China says the bronzes were taken abroad illegally 150 years ago
China has condemned what it calls the illegal auction in Paris of two bronze artefacts taken from a Chinese palace 150 years ago.
The strong statement said China did not recognise the 31m euro (£28m, $39m) sale of the bronze rat and rabbit.
It also ordered tighter checks on artefacts that Christie's auction house takes into or out of China.
The bronzes were sold as part of the estate of late French fashion designer Yves Saint Laurent.
China says the animal heads were part of a collection of 12 looted from the Old Summer Palace in Beijing in 1860 when it was sacked and burnt by French and British armies during the Second Opium War.
The animals represent the Chinese zodiac, and adorned a fountain built for the Emperor Qianlong.
China has managed to track down five of the other statues, which are now displayed in a Beijing museum. It had earlier called on Christie's to stop the bronzes' sale.
"The State Administration of Cultural Heritage resolutely opposes and condemns all auctions of artefacts illegally taken abroad," the agency said in a statement posted on its website.
"Christie's must take responsibility for the consequences created by this auction."
The cultural heritage agency said it had "pressed for the withdrawal of these Summer Palace relics".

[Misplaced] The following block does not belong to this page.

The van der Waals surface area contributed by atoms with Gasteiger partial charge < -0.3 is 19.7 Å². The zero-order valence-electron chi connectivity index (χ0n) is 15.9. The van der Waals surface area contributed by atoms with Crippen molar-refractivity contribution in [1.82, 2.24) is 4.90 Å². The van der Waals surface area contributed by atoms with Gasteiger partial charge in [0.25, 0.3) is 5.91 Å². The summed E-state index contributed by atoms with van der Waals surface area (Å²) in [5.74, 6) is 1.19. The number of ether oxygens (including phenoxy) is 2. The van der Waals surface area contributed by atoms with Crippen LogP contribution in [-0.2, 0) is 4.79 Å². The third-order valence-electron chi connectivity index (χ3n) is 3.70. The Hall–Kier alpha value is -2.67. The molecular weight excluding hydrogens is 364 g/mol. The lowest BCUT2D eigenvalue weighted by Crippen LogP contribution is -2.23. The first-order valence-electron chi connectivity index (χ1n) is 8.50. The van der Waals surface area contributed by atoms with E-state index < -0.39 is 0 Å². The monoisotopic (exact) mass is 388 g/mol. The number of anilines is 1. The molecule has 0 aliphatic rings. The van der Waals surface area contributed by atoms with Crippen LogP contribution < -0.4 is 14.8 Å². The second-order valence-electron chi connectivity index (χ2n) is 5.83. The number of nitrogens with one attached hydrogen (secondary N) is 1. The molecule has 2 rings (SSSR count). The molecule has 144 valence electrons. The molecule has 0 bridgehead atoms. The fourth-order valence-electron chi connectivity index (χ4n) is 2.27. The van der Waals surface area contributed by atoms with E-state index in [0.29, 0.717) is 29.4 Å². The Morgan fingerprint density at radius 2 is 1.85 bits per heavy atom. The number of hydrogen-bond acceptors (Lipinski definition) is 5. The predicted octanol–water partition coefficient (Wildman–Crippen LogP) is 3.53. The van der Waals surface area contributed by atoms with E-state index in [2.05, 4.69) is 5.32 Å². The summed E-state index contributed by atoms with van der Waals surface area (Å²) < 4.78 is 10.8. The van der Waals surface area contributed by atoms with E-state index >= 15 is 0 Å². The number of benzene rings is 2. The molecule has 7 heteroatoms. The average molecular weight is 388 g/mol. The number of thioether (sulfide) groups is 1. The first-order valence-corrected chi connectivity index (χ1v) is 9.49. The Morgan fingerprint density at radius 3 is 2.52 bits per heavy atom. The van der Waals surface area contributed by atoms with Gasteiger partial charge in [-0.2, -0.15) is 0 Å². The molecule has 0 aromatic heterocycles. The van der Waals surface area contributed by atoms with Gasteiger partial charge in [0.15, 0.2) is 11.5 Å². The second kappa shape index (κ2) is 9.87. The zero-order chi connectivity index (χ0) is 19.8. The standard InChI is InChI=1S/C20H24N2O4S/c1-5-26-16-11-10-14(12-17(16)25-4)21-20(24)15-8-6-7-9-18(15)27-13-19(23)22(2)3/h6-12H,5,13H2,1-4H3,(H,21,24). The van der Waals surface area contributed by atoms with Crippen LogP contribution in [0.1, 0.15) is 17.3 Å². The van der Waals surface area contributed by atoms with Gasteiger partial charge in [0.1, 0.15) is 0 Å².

"But Christie's took its own course and insisted on auctioning the relics looted from the Summer Palace in breach of the spirit of international pacts and the consensus on the return of such artefacts to their original countries," it said.
The Chinese heritage administration said the auction would bring repercussions as it had "harmed the cultural rights and national feeling of the Chinese people".
"This will have a serious impact on its development in China," it said in the statement to the official newspaper of the ruling Communist Party.
In a separate statement, it said new limits would be imposed on what Christie's could take in or out of China.
Christie's said it regretted Beijing's "reprisal measures".
"We continue to believe that sale by public auction offers the best opportunity for items to be repatriated as a result of worldwide exposure."
The auction house remained committed to China and was ready to discuss the situation with its cultural heritage agency, it said.
Last year Christie's global sales totalled $5.1 bn (£2.8bn), its website said. Its main hub in Asia is in Hong Kong, where a booming market led to sales of $452.3m in 2008.
Online commentaries in China have blamed France, not just Christie's, at a time when ties between Paris and Beijing have already been strained by French President Nicolas Sarkozy's meeting late last year with the exiled Tibetan Buddhist leader, the Dalai Lama.
Hong Kong actor Jackie Chan has also joined the criticism, calling the artefacts' sale "shameful".
"They remain looted items, no matter whom they were sold to. Whoever took it out (of China) is himself a thief," AFP news agency quoted him as saying.